by James J. Reis
In May of 1772, 16 year old Mary “Polly” Masters married the Lieutenant Governor of Pennsylvania, 36 year old Richard Penn, the Grandson of Pennsylvania founder William Penn.
The bride’s Mother, Mary Masters gave the bride and groom a “splendid city house” as a wedding present. Located on High or Market Street, near 6th Street in Philadelphia. The house eventually became the location of the Executive Mansion from 1790 to 1800, at which time the US Capital was moved to the Federal City, Washington, DC.
The Executive Mansion, the President’s House in Philadelphia was the Penn’s city house and later served as the Presidential Mansion for George Washington and John Adams from 1790 to 1800. These 2 documents represent the receipt for the “deed of gift” and the surrender of the deed, and are dated 1775.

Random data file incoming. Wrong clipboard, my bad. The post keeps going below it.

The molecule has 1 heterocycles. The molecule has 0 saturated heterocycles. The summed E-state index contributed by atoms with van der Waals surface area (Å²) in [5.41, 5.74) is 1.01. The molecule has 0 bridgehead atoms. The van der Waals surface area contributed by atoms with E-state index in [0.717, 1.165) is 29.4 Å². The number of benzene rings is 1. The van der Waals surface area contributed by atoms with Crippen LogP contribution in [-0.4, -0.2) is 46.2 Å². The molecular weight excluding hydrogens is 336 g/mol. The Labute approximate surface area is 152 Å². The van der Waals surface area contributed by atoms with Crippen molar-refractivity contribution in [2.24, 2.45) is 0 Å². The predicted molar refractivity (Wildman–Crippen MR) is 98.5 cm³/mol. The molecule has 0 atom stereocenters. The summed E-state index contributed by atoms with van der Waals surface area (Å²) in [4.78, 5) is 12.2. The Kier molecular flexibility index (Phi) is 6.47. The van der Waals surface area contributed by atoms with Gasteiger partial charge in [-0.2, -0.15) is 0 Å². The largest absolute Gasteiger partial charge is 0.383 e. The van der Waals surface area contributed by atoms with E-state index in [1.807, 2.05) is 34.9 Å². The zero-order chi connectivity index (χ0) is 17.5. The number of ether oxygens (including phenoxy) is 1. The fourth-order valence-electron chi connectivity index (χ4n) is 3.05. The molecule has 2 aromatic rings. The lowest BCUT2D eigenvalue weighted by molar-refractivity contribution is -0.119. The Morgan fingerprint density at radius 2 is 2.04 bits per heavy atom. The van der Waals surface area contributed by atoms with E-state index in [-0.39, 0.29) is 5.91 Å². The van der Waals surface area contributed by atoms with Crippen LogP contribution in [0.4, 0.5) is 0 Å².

The history of the house is incredible as, during the Revolutionary War both General Sir William Howe and General Benedict Arnold lived in the house during their respective military commands in Philadelphia during the winter of 1777 and 1778.
The Penn’s owned the property until 1785 then sold it thru their attorney Tench Francis, to Robert Morris, the financier of the American Revolution. Morris leased the property aka 190 High Street to George Washington and built himself a house next door at the corner of 6th and High Street for he and his wife.
Richard and Polly Penn returned to England in 1775, when the Continental Congress entrusted him with the Olive Branch Petition of King George III. The Penn’s did not return to Philadelphia until 1808.